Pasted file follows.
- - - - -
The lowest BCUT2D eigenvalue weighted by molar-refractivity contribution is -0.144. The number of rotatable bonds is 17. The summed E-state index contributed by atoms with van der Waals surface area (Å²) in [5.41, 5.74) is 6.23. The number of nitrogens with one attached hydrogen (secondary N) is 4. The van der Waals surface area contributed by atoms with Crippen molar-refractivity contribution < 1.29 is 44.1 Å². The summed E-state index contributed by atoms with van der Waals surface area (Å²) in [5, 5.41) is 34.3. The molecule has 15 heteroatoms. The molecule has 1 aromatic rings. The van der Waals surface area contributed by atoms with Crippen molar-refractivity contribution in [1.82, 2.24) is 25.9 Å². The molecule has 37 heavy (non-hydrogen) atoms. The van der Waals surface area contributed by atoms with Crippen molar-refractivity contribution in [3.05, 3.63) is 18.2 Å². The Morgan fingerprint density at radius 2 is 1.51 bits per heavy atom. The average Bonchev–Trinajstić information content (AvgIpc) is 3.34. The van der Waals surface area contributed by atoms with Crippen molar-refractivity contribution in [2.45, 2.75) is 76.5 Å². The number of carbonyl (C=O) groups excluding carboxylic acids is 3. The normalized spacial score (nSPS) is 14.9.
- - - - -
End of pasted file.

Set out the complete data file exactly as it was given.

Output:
The lowest BCUT2D eigenvalue weighted by molar-refractivity contribution is -0.144. The number of rotatable bonds is 17. The summed E-state index contributed by atoms with van der Waals surface area (Å²) in [5.41, 5.74) is 6.23. The number of nitrogens with one attached hydrogen (secondary N) is 4. The van der Waals surface area contributed by atoms with Crippen molar-refractivity contribution < 1.29 is 44.1 Å². The summed E-state index contributed by atoms with van der Waals surface area (Å²) in [5, 5.41) is 34.3. The molecule has 15 heteroatoms. The molecule has 1 aromatic rings. The van der Waals surface area contributed by atoms with Crippen molar-refractivity contribution in [1.82, 2.24) is 25.9 Å². The molecule has 37 heavy (non-hydrogen) atoms. The van der Waals surface area contributed by atoms with Crippen molar-refractivity contribution in [3.05, 3.63) is 18.2 Å². The Morgan fingerprint density at radius 2 is 1.51 bits per heavy atom. The average Bonchev–Trinajstić information content (AvgIpc) is 3.34. The van der Waals surface area contributed by atoms with Crippen molar-refractivity contribution in [2.45, 2.75) is 76.5 Å². The number of carbonyl (C=O) groups excluding carboxylic acids is 3. The normalized spacial score (nSPS) is 14.9.